“Activity and rest are two vital aspects of life. To find a balance in them is a skill in itself. Wisdom is knowing when to have rest, when to have activity, and how much of each to have. Finding them in each other – activity in rest and rest in activity – is the ultimate freedom.”
~Sri Sri Ravi Shankar~
Well, the weekend has finally arrived. Nothing to do… Weekends should be yours, a chance to shut off and give your all to your family….you deserve it and they need it.
On a previous post, Debbie Hepplewhite’s advice is, “I suggest to teachers that they have a really good routine day on Mondays that doesn’t need any formal or particular planning per se. This means they can leave on a Friday without any expectation of handing in any plans to be viewed by the head teacher on a Monday morning. Thus – this increases the chance of teachers actually enjoying the weekend in full with partners and family. Once the working-week begins, yes, they can give their 110% – but truly ring-fence the weekends to support that work-life balance. All work and no play makes teachers exhausted and ultimately bitter and overwhelmed.”
I completely agree with these statements. Most teachers work for hours on their Sundays. I go to church. This is my time to be silent and reflective, to listen…..reminding me why it is so important for the children to experience this during collective worship. We all need a time to sit quietly with our thoughts, thinking about what is before us……understanding how to be ‘still.’
There are some weekends where I have no choice but to finish up work that I just didn’t get a chance to complete – usually work that has a definite deadline. Other than that, I leave work at work, so that my focus is at home. Where it should be.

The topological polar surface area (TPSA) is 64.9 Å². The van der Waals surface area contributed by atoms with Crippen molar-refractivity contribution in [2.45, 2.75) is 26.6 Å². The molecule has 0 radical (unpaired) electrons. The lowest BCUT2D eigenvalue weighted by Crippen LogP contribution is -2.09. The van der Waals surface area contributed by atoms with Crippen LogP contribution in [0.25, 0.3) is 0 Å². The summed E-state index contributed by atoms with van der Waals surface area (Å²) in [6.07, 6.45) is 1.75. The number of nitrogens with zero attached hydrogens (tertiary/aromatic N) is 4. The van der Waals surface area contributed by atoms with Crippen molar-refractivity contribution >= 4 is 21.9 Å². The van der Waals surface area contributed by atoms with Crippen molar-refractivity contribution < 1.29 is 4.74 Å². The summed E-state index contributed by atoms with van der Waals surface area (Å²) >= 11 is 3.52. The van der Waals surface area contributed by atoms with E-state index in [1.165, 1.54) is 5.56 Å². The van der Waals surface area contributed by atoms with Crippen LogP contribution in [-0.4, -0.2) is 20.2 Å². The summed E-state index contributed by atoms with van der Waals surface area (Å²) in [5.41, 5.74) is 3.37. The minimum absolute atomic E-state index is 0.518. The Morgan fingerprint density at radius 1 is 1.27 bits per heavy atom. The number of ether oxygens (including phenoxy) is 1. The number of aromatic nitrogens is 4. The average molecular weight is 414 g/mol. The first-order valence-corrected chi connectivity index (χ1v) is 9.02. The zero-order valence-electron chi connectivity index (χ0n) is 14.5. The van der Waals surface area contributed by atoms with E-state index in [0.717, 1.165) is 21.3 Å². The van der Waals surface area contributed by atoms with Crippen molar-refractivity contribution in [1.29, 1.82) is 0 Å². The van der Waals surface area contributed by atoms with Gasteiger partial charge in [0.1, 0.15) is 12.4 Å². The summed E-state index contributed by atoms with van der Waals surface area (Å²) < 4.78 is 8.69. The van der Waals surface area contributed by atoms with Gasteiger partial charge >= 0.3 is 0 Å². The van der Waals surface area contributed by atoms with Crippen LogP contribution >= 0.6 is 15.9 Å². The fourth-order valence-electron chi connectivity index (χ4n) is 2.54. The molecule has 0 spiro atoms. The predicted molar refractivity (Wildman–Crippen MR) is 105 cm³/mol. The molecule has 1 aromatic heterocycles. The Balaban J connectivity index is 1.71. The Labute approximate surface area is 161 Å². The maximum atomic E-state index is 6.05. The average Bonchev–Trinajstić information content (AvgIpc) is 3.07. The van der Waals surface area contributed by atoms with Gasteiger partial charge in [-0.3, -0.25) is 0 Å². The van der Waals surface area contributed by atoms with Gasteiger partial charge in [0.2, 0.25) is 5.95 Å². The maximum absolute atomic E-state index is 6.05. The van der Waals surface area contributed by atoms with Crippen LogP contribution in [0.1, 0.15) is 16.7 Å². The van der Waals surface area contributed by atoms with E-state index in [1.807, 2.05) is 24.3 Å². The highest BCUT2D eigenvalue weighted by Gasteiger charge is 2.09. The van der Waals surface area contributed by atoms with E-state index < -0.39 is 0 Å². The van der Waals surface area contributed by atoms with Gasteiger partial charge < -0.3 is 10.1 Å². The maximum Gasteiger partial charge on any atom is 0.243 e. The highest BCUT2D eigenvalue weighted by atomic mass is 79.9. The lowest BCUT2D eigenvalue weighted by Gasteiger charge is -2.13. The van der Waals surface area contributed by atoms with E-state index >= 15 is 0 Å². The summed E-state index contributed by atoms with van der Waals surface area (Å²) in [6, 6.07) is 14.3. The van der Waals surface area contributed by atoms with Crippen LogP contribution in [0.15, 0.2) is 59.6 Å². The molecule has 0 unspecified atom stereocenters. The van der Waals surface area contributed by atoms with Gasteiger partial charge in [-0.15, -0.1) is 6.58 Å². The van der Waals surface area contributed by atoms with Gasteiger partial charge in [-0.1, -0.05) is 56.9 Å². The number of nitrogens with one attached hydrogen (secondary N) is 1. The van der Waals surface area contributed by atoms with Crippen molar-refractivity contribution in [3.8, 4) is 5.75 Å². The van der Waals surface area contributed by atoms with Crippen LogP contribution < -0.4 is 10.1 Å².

I still watch teachers spending hours during the week, going through routines that they are stuck in, not realising all of the simple ways they can begin to ‘work smarter and not harder.’ Have you started to see that this is my running motto?
For instance, as I have told the teachers, maths should only be planned until Wednesday. By Wednesday, the children will have either understood the concept you were teaching or they need additional input. Therefore, if you have already planned the entire week and have to completely change things midway (how often has this happened to you?), you have wasted that time planning something that you aren’t going to deliver in the same way. As a headteacher, I would much rather see maths planning for just a part of the week, and then separate planning for the remainder of the week. To me this is an ‘outstanding’ demonstration of adapting the lesson according to the needs of your pupils. It shows me that the teacher has reflected on their teaching so far, evaluated it, and used this to inform the planning for the rest of the week. This is what teaching is about. It is not rigidly keeping to a plan. An outstanding teacher constantly assesses and often changes tactics or goes off plan all together because they understand that their children need that. It is about the children and their ‘learning.’ Sticking to a plan does not cater for this.
So, this weekend take time to think about how you really can ‘work smarter.’ Your time is precious, so don’t waste time on things that will have to be re-done, or on things that don’t even need to be done. During the week, teach the children with all you have, give 110%, but work smarter, not harder and take time to re-focus and unwind…..